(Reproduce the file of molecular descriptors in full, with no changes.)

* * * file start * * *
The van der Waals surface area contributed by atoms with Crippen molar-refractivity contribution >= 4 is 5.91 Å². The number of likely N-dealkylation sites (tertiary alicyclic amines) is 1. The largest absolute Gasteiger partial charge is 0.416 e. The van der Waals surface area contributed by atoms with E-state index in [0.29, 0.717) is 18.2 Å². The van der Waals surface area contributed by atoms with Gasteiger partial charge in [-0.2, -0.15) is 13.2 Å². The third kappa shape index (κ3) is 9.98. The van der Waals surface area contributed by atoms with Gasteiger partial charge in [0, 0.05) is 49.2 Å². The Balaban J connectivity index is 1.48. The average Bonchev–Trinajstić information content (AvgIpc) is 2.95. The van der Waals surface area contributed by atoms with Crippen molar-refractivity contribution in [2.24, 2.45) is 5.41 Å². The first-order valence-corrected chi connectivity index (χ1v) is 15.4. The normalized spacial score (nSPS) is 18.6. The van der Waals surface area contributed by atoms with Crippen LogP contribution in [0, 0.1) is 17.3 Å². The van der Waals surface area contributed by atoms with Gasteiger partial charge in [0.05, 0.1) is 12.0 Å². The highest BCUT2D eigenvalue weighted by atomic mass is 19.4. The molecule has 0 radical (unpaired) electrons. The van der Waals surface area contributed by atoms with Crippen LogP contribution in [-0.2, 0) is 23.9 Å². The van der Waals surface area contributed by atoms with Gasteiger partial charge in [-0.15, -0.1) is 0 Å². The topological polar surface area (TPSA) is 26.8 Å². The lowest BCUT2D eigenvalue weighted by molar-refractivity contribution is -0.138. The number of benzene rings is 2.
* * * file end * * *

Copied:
The van der Waals surface area contributed by atoms with Crippen molar-refractivity contribution >= 4 is 5.91 Å². The number of likely N-dealkylation sites (tertiary alicyclic amines) is 1. The largest absolute Gasteiger partial charge is 0.416 e. The van der Waals surface area contributed by atoms with E-state index in [0.29, 0.717) is 18.2 Å². The van der Waals surface area contributed by atoms with Gasteiger partial charge in [-0.2, -0.15) is 13.2 Å². The third kappa shape index (κ3) is 9.98. The van der Waals surface area contributed by atoms with Gasteiger partial charge in [0, 0.05) is 49.2 Å². The Balaban J connectivity index is 1.48. The average Bonchev–Trinajstić information content (AvgIpc) is 2.95. The van der Waals surface area contributed by atoms with Crippen molar-refractivity contribution in [2.24, 2.45) is 5.41 Å². The first-order valence-corrected chi connectivity index (χ1v) is 15.4. The normalized spacial score (nSPS) is 18.6. The van der Waals surface area contributed by atoms with Crippen LogP contribution in [0, 0.1) is 17.3 Å². The van der Waals surface area contributed by atoms with Gasteiger partial charge in [0.05, 0.1) is 12.0 Å². The highest BCUT2D eigenvalue weighted by atomic mass is 19.4. The molecule has 0 radical (unpaired) electrons. The van der Waals surface area contributed by atoms with Crippen LogP contribution in [-0.2, 0) is 23.9 Å². The van der Waals surface area contributed by atoms with Gasteiger partial charge in [-0.15, -0.1) is 0 Å². The topological polar surface area (TPSA) is 26.8 Å². The lowest BCUT2D eigenvalue weighted by molar-refractivity contribution is -0.138. The number of benzene rings is 2.